If it were the way that you described, then a larger frame rate should result in an advantage for the gpu use since, theoretically, it would be harder for the cpu to render the frame by itself in the same time that it would take to hand it off and sort what it is given back. However your tests showed the opposite. Maybe it would be different if you were using a "workstation" gpu. You wouldn't happen to have any of those lying around, would you?

Unfortunately not.

Remember, a 25Mbps 1080p worked far better than a 25Mbps 4K, and I saw a mild increase in CPU usage in both software rendering, and GPU accelerated.

I'll see what I can do about getting a hold of a Workstation GPU.

If I am understanding this correctly, we are saying that the cpu does much the same task in these types of applications as it does in-game. That is to say that it delegates work to the gpu. The differences being (presumably) that the work necessary for any part, gpu or cpu, to render one of these frames is higher here than in-game, and in-game, the cpu is tasked with doing other things as well, ie calculating physics for whatever is going on, etc. With all of those assumptions, it should be that the gpu is more effectively utilized here than in-game because of the presumably decrease workload on the cpu, freeing it up to delegate to the gpu more effectively. Meanwhile, if the work necessary to render is actually higher here, then we should see more of an improvement going from cpu to gpu here than we see going from cpu to gpu in-game. No one will argue that the cpu can effectively do the gpu's job in-game.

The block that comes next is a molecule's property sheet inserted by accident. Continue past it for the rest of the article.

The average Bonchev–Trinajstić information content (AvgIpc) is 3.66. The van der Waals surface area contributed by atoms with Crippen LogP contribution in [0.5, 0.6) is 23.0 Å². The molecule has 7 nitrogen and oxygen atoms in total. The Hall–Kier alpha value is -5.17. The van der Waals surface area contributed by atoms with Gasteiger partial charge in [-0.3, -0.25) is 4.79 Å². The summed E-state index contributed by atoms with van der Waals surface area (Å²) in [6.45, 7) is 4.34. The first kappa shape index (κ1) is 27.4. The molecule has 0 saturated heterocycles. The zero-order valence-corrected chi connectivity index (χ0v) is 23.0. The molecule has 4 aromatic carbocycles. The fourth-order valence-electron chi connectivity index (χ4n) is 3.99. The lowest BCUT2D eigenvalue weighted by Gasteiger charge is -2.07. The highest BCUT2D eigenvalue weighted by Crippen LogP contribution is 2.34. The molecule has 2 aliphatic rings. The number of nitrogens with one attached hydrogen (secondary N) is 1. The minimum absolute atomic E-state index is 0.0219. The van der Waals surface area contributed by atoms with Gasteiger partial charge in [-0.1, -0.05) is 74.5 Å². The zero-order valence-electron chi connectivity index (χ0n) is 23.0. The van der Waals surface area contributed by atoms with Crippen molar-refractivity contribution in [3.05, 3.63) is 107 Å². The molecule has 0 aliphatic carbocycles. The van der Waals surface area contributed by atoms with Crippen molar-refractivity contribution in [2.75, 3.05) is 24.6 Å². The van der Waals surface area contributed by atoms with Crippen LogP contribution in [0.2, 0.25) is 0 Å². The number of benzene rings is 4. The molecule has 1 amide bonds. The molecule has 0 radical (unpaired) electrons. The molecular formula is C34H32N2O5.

All of this rambling leads me back to the original, confused state in which I found myself. That is to say that gpu acceleration here SHOULD (if I am not misunderstanding things here) be a massive improvement in rendering videos than using the cpu. But it isn't. This makes me assume that the opencl implementation here is subpar.

EDIT: I also made the assumption here that the gpu has more horsepower for this kind of situation than the cpu does, which I think is a fairly safe assumption given the difference in raw compute between the two as well as the differences in nature between them (generic vs specialized).

The difference between Game rendering and Video-Edit rendering, I would say, on the surface anyway, is I/O.

With a simple video render, you take input from a file on disk, pass it through the rendering engine, then write the new file to disk.

I found that the GPU rendering was nearly 45% faster in a 25Mbps/1080p output. And only 2% faster with a 25Mbps 4K render.

So the questions to be answered, are:
"What is it about high resolution (4k) video that causes this to choke?"
"At what bitrate with 4k does performance improve?"
"At what bitrate with 1080p does performance improvements diminish?"


I am also interested in know why. What is it about the implementation that causes the differences between gpu acceleration in various bitrates at various resolutions? Why does the resolution matter more than the bitrate? That doesn't seem to make too much sense.

1 Like

If I were a cartoon character, I would have had a billion "?" over my head when I found this out last night.